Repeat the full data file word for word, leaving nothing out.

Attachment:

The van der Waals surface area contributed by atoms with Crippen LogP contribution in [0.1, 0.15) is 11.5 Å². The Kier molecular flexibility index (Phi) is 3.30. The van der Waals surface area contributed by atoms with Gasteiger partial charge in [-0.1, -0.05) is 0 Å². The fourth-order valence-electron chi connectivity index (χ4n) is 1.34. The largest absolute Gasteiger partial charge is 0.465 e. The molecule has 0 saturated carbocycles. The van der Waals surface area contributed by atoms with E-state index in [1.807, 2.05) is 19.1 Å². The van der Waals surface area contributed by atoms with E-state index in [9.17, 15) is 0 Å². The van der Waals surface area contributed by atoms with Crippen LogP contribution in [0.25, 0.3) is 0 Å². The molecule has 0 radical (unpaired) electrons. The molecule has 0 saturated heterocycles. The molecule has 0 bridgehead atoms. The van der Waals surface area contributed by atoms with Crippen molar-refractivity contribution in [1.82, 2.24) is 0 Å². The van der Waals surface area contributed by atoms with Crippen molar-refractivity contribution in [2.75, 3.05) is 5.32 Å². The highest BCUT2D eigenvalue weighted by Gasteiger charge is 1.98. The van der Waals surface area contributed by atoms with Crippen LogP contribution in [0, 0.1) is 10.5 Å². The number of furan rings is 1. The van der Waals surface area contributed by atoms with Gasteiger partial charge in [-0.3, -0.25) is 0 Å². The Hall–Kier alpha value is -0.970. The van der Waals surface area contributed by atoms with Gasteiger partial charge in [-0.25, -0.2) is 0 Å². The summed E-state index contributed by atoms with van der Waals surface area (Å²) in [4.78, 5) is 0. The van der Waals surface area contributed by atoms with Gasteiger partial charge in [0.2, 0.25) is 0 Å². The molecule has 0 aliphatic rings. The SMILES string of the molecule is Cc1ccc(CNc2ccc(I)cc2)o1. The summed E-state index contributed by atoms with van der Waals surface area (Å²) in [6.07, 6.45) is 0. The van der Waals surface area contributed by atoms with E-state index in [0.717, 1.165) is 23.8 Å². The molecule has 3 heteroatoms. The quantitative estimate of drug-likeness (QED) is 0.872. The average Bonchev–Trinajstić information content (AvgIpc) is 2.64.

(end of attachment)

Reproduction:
The van der Waals surface area contributed by atoms with Crippen LogP contribution in [0.1, 0.15) is 11.5 Å². The Kier molecular flexibility index (Phi) is 3.30. The van der Waals surface area contributed by atoms with Gasteiger partial charge in [-0.1, -0.05) is 0 Å². The fourth-order valence-electron chi connectivity index (χ4n) is 1.34. The largest absolute Gasteiger partial charge is 0.465 e. The molecule has 0 saturated carbocycles. The van der Waals surface area contributed by atoms with E-state index in [1.807, 2.05) is 19.1 Å². The van der Waals surface area contributed by atoms with E-state index in [9.17, 15) is 0 Å². The van der Waals surface area contributed by atoms with Crippen LogP contribution in [0.25, 0.3) is 0 Å². The molecule has 0 radical (unpaired) electrons. The molecule has 0 saturated heterocycles. The molecule has 0 bridgehead atoms. The van der Waals surface area contributed by atoms with Crippen molar-refractivity contribution in [1.82, 2.24) is 0 Å². The van der Waals surface area contributed by atoms with Crippen molar-refractivity contribution in [2.75, 3.05) is 5.32 Å². The highest BCUT2D eigenvalue weighted by Gasteiger charge is 1.98. The van der Waals surface area contributed by atoms with Crippen LogP contribution in [0, 0.1) is 10.5 Å². The number of furan rings is 1. The van der Waals surface area contributed by atoms with Gasteiger partial charge in [-0.3, -0.25) is 0 Å². The Hall–Kier alpha value is -0.970. The van der Waals surface area contributed by atoms with Gasteiger partial charge in [-0.25, -0.2) is 0 Å². The summed E-state index contributed by atoms with van der Waals surface area (Å²) in [4.78, 5) is 0. The van der Waals surface area contributed by atoms with Gasteiger partial charge in [0.2, 0.25) is 0 Å². The molecule has 0 aliphatic rings. The SMILES string of the molecule is Cc1ccc(CNc2ccc(I)cc2)o1. The summed E-state index contributed by atoms with van der Waals surface area (Å²) in [6.07, 6.45) is 0. The van der Waals surface area contributed by atoms with E-state index in [0.717, 1.165) is 23.8 Å². The molecule has 3 heteroatoms. The quantitative estimate of drug-likeness (QED) is 0.872. The average Bonchev–Trinajstić information content (AvgIpc) is 2.64.